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Mayor defends tweet

Mayor Dennis Travale has criticized local wind turbine opponents for aligning themselves with Six Nations residents on the issue, calling it a “bad decision” in a tweet on his Twitter feed Tuesday.

“People against windmills are trying to use the First Nations to support their cause. Bad decision!” Travale wrote the day after a dozen Six Nations residents in traditional headdress showed up in the chambers to support a deputation by Clear Creek resident Stephana Johnston who lives close to a set of turbines.

Senator Doug Finley of Norfolk County also responded to the mayor’s tweet with this entry: “ppl who claim to sufr helth issues have invited Haudenause to meetings thinking it will help their cause. NOT in Norfolk.”

Finley did not respond to a call requesting comment.

In an e-mail exchange, Travale defended his tweet, saying he was not against the natives being in the chambers but was criticizing Johnston and other wind farm opponents for “trying to involve the First Nations locally in what is a provincial matter and especially where the local council has no, I repeat no jurisdiction.”

Under the Green Energy Act, the province now has the sole authority to decide where wind turbines will go. Town halls have no say in the matter.

“I seriously question their (wind farm opponents) motivation and judgment,” Travale wrote in the e-mail, noting that council has supported opponents’ calls for a provincewide moratorium on the building of new turbines until health studies are conducted on two occasions.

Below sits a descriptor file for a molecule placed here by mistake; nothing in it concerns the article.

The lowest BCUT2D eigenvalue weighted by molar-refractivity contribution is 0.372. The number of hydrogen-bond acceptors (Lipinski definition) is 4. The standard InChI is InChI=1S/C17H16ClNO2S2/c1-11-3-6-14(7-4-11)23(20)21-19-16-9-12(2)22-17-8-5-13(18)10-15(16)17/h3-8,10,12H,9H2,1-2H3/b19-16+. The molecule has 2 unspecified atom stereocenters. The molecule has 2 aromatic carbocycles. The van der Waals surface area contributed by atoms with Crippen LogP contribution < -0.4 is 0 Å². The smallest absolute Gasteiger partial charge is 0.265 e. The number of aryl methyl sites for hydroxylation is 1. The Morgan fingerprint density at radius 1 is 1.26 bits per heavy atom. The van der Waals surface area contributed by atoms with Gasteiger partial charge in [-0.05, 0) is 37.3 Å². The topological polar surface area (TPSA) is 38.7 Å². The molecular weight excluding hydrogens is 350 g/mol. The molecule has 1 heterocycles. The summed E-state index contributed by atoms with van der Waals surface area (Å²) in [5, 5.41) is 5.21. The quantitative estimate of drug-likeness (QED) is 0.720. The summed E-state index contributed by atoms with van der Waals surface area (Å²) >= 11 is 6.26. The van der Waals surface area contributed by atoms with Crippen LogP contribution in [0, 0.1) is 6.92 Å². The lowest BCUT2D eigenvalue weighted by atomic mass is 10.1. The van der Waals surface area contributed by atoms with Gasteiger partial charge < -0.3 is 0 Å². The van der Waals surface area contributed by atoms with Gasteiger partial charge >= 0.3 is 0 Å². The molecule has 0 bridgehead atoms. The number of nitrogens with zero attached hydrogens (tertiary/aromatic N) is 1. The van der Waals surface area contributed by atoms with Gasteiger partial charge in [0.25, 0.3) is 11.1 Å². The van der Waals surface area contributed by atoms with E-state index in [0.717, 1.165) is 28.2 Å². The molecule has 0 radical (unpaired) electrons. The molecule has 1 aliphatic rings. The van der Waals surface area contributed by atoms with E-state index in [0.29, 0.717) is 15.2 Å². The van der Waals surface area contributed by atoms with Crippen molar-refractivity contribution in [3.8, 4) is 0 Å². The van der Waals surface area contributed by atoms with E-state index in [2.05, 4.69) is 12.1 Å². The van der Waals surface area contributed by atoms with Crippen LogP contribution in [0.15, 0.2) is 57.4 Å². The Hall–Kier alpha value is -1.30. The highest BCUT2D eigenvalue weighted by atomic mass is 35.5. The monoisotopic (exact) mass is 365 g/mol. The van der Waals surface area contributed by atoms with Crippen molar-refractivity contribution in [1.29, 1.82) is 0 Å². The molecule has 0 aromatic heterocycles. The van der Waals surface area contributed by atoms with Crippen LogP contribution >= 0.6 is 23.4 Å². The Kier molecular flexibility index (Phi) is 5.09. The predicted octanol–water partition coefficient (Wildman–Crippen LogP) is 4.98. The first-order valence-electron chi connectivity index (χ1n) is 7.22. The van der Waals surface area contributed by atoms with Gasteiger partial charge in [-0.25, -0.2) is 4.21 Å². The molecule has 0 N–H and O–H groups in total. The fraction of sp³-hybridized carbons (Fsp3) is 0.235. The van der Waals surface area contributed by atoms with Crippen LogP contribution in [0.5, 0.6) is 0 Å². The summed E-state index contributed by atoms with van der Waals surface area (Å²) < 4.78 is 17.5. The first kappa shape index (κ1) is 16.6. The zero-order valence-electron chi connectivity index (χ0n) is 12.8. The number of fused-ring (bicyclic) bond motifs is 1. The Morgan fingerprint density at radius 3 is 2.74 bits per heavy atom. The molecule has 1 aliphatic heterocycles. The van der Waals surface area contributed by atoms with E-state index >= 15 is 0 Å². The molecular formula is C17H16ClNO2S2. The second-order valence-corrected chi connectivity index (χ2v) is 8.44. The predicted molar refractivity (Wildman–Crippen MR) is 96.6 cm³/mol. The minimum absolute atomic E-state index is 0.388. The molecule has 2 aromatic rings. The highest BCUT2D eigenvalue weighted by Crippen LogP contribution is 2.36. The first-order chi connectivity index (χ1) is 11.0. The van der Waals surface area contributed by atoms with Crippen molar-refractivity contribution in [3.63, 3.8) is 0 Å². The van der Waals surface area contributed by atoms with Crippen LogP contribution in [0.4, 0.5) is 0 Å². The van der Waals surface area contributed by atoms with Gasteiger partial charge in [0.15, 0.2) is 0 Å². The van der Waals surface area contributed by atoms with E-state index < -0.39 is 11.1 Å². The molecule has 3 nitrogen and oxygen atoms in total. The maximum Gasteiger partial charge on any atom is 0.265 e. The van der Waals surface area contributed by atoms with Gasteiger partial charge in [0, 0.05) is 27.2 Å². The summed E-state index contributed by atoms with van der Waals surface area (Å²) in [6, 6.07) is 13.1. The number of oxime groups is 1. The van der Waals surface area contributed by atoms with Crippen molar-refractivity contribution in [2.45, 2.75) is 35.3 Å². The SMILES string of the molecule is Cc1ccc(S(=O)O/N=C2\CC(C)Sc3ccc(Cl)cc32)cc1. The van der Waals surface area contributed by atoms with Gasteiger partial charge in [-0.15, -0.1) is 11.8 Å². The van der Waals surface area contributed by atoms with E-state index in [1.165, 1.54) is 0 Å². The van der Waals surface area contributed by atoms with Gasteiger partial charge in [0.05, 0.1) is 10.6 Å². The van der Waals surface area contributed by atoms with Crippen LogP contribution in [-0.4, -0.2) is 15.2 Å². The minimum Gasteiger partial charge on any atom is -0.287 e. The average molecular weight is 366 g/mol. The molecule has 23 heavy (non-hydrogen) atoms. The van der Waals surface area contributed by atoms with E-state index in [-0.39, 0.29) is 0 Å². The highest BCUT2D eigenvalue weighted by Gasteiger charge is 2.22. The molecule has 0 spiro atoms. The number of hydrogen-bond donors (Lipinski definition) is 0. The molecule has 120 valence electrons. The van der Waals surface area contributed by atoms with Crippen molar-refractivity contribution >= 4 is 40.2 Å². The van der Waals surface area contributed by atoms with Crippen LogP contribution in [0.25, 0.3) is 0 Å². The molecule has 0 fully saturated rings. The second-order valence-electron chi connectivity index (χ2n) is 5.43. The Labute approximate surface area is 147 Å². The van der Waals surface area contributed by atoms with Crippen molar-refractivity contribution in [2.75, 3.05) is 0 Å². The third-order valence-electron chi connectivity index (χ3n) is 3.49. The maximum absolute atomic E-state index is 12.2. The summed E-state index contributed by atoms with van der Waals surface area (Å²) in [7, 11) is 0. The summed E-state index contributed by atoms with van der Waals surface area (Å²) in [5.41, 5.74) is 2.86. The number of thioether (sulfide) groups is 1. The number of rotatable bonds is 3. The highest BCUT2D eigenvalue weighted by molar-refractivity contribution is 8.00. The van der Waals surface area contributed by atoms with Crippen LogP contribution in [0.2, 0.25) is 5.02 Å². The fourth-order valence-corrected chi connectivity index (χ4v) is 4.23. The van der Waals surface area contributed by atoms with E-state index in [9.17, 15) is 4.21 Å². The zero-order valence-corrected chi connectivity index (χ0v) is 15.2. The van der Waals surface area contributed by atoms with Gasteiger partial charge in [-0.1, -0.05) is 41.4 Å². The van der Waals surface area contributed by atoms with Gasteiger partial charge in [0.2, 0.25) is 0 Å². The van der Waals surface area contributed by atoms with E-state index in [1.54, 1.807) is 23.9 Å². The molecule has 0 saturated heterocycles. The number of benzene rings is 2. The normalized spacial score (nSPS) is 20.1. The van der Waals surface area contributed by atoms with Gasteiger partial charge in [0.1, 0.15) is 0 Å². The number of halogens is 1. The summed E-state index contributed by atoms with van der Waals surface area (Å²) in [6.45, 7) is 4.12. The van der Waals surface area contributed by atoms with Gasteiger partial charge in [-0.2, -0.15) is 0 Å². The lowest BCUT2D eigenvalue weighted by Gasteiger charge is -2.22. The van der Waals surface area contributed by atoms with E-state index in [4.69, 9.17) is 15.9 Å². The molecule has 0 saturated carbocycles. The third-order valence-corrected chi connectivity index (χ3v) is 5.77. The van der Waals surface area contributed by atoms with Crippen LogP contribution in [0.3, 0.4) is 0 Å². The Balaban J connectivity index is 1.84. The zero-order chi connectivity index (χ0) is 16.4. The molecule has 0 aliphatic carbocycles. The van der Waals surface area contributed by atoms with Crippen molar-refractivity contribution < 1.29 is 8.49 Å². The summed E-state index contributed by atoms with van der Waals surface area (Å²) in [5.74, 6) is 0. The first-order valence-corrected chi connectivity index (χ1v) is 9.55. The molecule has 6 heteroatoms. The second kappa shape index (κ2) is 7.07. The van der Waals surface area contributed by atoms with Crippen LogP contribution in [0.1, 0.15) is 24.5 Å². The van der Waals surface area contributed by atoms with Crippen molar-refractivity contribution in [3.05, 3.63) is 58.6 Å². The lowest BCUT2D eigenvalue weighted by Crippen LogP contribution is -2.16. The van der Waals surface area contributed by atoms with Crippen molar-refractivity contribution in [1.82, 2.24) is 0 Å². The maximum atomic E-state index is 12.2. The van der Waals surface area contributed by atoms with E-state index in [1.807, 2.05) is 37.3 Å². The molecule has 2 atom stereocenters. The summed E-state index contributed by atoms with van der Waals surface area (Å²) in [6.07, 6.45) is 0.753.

Told of the tweets, Johnston, 81, said she feels they show Travale and Finley are “definitely on the record against” the anti-wind turbine movement.

“Here we are a group of people suffering the effects of wind turbines and they don’t care,” she told the Reformer. “They don’t care about us one wit. That’s what their messages say to me.”

Johnston asked elected officials Tuesday night to order the health unit to study the health impact on 70 residents in the west end of the county of living next to a group of 18 windmills. The matter will be considered at a meeting in January when council sits as the official board of health in the area.

The visit to the council chambers of the Six Nations natives this week has marked another turn in the debate over wind turbines.

Bill Montour, one of two Six Nations residents who stood beside Johnston during her address to elected officials, said he expects to return to council on Dec. 6 to make a deputation.

Natives, he explained, are concerned about wind turbines because they hurt the environment, killing birds and deterring other animals such as deer.

Native hunting rights in much of North America, including Norfolk County, are protected under a 1701 treaty, Monture noted, and many Six Nations residents still hunt in Norfolk.

Town halls, he said, have not completely lost their power over the issue and suggested they should simply refuse to issue the permits necessary to allow the turbines to be built.

“These people are elected by their constituents and they are not listening to them,” Monture said in an interview. “They take direction from the people, not the government of Ontario.”

He called for natives and non-natives “to stand shoulder to shoulder” to protect the environment.

“We need to come together as one to fight this,” said Monture. “If there’s any difference between us, it’s done, it’s in the past.”